The photoluminescence properties of CDs were measured by the FL-4500 fluorescence spectrometer (Hitachi, Japan). The size distribution and morphologies of CDs nanoparticles were examined by the field-emission transmission electron microscope (TEM, Tecnai G2 F20) at an accelerating voltage of 200 kV. The crystalline structures of three CDs were characterized by X-ray powder diffraction (XRD, BRUKER D8 ADVANCE), using Cu Ka (k = 1.5405 Å) as the incident radiation. The UV-visible absorption spectra was recorded by the UV spectrophotometer (Lambda35, CASCQTS-B0001, China). FTIR spectroscopy was recorded on KBr pellets with a TENSOR 27 FTIR spectrometer (Bruker) with resolution of 2 cm−1, and the X-ray photoelectron spectra (XPS) were performed on a PHI-5400 (USA) K-Alpha electron energy spectrometer with a monochromated Al Kα X-ray source (hʋ = 1,486.6 eV).

Husbandry of zebrafish

Wild-type 3-month-old adult zebrafish were raised according to standard husbandry protocols50, with a 14 h light/10 h dark cycle. The zebrafish were fed twice daily with decapsulated freshly hatched brine shrimps (Brine Shrimp Direct, USA). One male and two female zebrafish were transferred to a breeding tank at night before the start of breeding. The next morning, sufficient embryos were collected within 1 h from the breeding tanks after the light was switched on, and then washed the embryos using the deionized water. At 4 hours post-fertilization (hpf), the embryos were examined under a dissecting light microscope (SZ760) and normally developed embryos were selected for further experiments.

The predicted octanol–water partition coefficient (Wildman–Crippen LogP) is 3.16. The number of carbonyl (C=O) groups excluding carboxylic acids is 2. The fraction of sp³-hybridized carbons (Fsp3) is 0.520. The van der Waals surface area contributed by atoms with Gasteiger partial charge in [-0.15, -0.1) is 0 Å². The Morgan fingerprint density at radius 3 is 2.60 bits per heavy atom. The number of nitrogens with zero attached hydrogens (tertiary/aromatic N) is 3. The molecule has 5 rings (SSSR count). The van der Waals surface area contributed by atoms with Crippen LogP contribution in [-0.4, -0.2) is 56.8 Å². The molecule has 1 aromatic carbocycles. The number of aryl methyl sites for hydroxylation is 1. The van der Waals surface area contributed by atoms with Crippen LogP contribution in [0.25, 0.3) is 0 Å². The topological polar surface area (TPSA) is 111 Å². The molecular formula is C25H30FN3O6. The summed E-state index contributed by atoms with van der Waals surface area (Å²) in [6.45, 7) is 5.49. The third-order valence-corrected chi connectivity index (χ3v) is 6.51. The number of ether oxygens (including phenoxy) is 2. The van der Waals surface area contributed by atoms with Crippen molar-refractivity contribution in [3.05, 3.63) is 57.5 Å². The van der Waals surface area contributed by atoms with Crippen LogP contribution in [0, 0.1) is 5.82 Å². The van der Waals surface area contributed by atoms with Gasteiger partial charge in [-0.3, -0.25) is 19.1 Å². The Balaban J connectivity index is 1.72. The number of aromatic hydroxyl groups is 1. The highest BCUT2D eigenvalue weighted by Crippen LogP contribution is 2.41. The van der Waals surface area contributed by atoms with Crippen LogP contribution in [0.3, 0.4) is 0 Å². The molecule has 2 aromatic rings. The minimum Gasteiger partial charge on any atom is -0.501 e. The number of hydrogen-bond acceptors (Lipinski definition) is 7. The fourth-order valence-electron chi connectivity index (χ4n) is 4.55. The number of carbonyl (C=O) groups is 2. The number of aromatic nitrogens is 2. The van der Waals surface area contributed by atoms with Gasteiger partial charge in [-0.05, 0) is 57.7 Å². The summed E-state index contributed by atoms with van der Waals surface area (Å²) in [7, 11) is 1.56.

Biocompatibility assay and fluorescence imaging of CDs in zebrafish

Different concentration of CDs were confected using deionized (DI) water as solvent. Then 50 embryos at 4 hpf were placed into each well of six-well plates with 8 ml different concentration of CDs (as descripted in Fig. S9), and DI water was used as control without CDs. After the embryos were exposed to different concentrations of CDs for a certain time, the CDs were replaced with DI water and zebrafish embryos were raised until the stated time. Three replicate trials were conducted for each group. Microscopic images were taken by the Nikon SMZ18 NIS-Elements BR Stereo Fluorescence Microscope under different excitation spectra, after washing the embryos for 6 times.